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Opinion: CAUT censure holds U of T accountable

While the censure is rightfully imposed, it complicates the university’s path to resolution
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The CAUT censure began after the U of T Faculty of Law's rescindment of an offer of employment to Valentina Azarova. LOVISA HANSEN/THE VARSITY
The CAUT censure began after the U of T Faculty of Law's rescindment of an offer of employment to Valentina Azarova. LOVISA HANSEN/THE VARSITY

After giving a six-month timeline to rectify allegations of a violation of academic freedom in the University of Toronto’s Faculty of Law, the Canadian Association of University Teachers (CAUT) has built a cage of academic isolation around the university. The CAUT has imposed a rare censure on the university, meaning the organization’s 70,000 members — including teachers, librarians, and distinguished academic professionals across Canada — will be asked to stop accepting speaking opportunities and appointments from U of T.

It’s a classic form of punishment; one person does something wrong, and the whole class gets punished. The censure has not only impacted the Faculty of Law, but affects the entire university. As Patrick Ness writes in The Knife of Never Letting Go, “If one of us falls, we all fall.”

The censure is the most recent event to transpire following the initial controversy that caught our attention back in fall 2020 when U of T’s Faculty of Law allegedly rescinded an offer of employment to Valentina Azarova after a sitting judge on the Tax Court of Canada — who is also a U of T alum and donor to the law school — expressed concerns over her work on Israeli settlement in Palestinian territories. Initially, Azarova, a well-distinguished international scholar, was unanimously selected by the hiring committee as the top candidate for the position of director of the International Human Rights Program (IHRP), and she claimed to have accepted an oral offer for the position in August 2020.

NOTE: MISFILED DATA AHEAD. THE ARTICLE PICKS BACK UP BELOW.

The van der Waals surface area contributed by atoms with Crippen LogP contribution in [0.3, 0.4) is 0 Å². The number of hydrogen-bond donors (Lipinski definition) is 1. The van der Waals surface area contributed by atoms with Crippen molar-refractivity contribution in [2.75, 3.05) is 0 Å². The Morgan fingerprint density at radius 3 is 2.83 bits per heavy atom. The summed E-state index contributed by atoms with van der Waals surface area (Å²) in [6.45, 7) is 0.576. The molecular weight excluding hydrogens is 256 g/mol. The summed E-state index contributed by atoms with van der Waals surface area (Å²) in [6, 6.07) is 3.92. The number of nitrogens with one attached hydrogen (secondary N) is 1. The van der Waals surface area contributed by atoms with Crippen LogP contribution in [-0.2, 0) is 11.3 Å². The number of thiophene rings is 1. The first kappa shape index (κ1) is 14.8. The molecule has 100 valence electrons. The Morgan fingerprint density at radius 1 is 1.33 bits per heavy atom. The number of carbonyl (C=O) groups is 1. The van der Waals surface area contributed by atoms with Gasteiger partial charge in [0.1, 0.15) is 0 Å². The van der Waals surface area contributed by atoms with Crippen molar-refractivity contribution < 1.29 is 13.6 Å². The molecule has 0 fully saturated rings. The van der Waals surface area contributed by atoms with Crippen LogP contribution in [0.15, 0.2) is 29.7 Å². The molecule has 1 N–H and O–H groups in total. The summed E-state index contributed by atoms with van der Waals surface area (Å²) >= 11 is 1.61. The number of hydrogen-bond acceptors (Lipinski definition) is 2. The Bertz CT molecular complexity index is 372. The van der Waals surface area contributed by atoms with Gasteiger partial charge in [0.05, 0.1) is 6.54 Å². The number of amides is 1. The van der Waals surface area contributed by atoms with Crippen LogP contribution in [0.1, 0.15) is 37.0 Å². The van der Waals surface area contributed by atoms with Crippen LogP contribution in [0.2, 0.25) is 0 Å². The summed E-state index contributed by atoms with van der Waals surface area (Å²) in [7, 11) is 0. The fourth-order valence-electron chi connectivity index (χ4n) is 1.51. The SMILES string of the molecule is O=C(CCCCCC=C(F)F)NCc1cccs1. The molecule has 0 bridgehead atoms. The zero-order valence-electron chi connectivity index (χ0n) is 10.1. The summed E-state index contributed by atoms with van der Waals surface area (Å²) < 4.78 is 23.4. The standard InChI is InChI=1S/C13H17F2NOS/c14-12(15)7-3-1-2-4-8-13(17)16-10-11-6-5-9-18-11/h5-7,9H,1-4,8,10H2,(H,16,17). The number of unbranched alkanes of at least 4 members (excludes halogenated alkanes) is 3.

Following the allegations of external interference, U of T hired Supreme Court Justice Thomas Cromwell, who released a report on the incident. The report concluded that complications regarding immigration was what led to the termination of her candidacy, not the judge’s concerns. Furthermore, the university has continued to deny accusations of external interference.

What’s left of U of T’s sticky situation is a scarlet letter posted firmly on the institution’s forehead with uncertainty regarding how long it will take for the university to fight for its removal. 

The CAUT’s actions are not uncalled for; the censure is well-deserved and far from arbitrary. Despite the disappointment and disagreement that the university responded with, the punishment it is receiving is not without a productive purpose. 

When it comes to holding the university accountable, the censure evidently hits that checkmark quite accurately and legitimately. Extending the consequences to the entire university creates a larger impact along with a collective lesson about accountability and responsibility. Not to mention, the censure perfectly projects a red alert warning message to U of T’s administration about what it cannot get away with behind the scenes of a hiring process. 

The severity of the issue that U of T is facing has not gone unnoticed. Like a domino effect, the censure has led to some people and organizations ending their partnerships with the Faculty of Law and the university until the issue has been resolved.

Jameel Jaffer, who has been affiliated with the Munk School of Global Affairs as a Distinguished Fellow for more than five years, has ended his affiliation. “I do this with regret, and with the hope that the unfortunate circumstances that make this necessary will be addressed by the University quickly,” he wrote in an open letter to U of T President Meric Gertler that he posted on Twitter.